Law360, New York (May 15, 2016, 8:26 PM ET) — For the second straight year, Law360 has ranked the 100 top U.S. law firms for minorities, based on the firm’s minority representation at the partner and nonpartner levels and its total number of minority attorneys.
The firms on this list have made some headway in shaking up a stubbornly bleak picture of diversity in the legal industry. Law360’s 2016 Diversity Snapshot revealed that less than 15 percent of attorneys at U.S. law firms surveyed by Law360 are minorities. Less than 9 percent of partners at U.S. law firms are minorities.
Those statistics have barely shifted from the year before, indicating that law firms continue to struggle to recruit and retain minority attorneys, despite the fact that the percentage of minorities attending elite law schools hovers around 30 percent, according to data compiled by the American Bar Association.
Law360 ranked firms by examining a variety of factors, including the percentage of partners, both equity and nonequity, who are minorities; the percentage of associate-level attorneys who are minorities; and the total number of minority attorneys at the firm. For the firms that nabbed spots on the list, the number of minorities at all levels of the firm shows that firm leaders are having at least some success in encouraging and supporting diversity.
At many of these 100 firms, minorities make up at least 15 percent of the partnership ranks, as compared with 8.4 percent across all U.S. firms surveyed by Law360, creating the prospect of a more diverse legal industry culture in years to come.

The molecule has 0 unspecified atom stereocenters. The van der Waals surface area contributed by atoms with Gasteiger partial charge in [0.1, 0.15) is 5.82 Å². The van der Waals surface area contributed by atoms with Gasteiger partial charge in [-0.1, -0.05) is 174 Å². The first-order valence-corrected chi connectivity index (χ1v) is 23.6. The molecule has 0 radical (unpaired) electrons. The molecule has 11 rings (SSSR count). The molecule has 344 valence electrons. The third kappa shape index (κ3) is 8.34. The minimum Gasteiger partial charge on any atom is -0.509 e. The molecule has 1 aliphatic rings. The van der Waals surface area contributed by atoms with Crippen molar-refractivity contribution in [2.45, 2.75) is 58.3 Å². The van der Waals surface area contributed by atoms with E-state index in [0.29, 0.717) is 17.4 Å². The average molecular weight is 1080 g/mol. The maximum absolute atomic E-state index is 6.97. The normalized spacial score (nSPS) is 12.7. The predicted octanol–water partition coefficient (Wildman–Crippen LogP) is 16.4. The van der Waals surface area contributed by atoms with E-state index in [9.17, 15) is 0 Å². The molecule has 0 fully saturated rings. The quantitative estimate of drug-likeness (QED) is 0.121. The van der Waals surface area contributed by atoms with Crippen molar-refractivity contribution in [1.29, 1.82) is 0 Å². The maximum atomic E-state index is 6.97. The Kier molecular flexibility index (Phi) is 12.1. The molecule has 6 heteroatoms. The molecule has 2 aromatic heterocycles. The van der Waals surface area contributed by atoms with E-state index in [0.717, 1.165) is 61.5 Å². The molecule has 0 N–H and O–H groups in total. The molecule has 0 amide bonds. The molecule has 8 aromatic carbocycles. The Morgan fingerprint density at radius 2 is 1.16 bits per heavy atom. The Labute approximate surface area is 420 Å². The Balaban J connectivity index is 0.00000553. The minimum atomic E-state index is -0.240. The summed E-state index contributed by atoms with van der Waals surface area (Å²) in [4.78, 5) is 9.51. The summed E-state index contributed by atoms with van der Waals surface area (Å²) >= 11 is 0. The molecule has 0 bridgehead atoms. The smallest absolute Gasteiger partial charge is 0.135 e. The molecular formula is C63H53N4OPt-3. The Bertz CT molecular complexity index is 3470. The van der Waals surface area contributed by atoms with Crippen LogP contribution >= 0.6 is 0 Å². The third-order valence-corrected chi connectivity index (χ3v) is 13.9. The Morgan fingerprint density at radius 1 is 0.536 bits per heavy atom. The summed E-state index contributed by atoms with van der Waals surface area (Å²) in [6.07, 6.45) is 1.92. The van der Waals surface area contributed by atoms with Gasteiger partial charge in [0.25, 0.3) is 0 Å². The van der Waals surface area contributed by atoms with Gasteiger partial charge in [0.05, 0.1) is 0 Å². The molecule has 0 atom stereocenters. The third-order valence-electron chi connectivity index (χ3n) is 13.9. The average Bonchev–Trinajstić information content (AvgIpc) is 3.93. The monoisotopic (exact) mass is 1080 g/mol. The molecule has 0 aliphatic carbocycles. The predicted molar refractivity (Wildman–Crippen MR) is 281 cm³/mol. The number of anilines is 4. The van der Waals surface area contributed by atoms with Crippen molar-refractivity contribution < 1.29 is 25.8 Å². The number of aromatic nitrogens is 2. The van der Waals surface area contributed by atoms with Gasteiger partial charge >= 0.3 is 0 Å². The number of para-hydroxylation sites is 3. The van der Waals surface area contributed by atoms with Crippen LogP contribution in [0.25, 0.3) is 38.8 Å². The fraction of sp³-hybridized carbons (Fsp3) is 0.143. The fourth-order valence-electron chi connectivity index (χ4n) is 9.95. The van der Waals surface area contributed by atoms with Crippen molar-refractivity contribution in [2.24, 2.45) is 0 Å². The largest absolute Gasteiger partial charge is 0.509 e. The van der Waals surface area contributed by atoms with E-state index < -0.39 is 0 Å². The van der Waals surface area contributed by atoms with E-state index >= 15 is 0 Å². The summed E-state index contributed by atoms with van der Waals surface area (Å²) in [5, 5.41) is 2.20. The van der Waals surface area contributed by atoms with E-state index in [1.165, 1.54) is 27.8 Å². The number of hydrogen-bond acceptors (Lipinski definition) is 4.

Leading the pack are full-service law firm White & Case and immigration boutique Berry Appleman & Leiden LLP, closely followed by California-based firms Lewis Brisbois Bisgaard & Smith LLP and Wilson Sonsini Goodrich & Rosati PC, as well as immigration boutiqueFragomen, Del Rey, Bernsen & Loewy LLP. At those five firms, at least 30 percent of nonpartners are minorities, and at least 20 percent of partners are minorities.
Methodology: Law360 surveyed over 300 U.S. firms, or vereins with a U.S. component, about their overall and minority headcount numbers as of Dec. 31, 2015. Only U.S.-based attorneys were included in the survey. Firms are ranked based on three factors: 1) the percentage of partners, both equity and nonequity, who self-identify as minorities; 2) the percentage of nonpartners who self-identify as minorities; and 3) the number of attorneys at the firm who self-identify as minorities.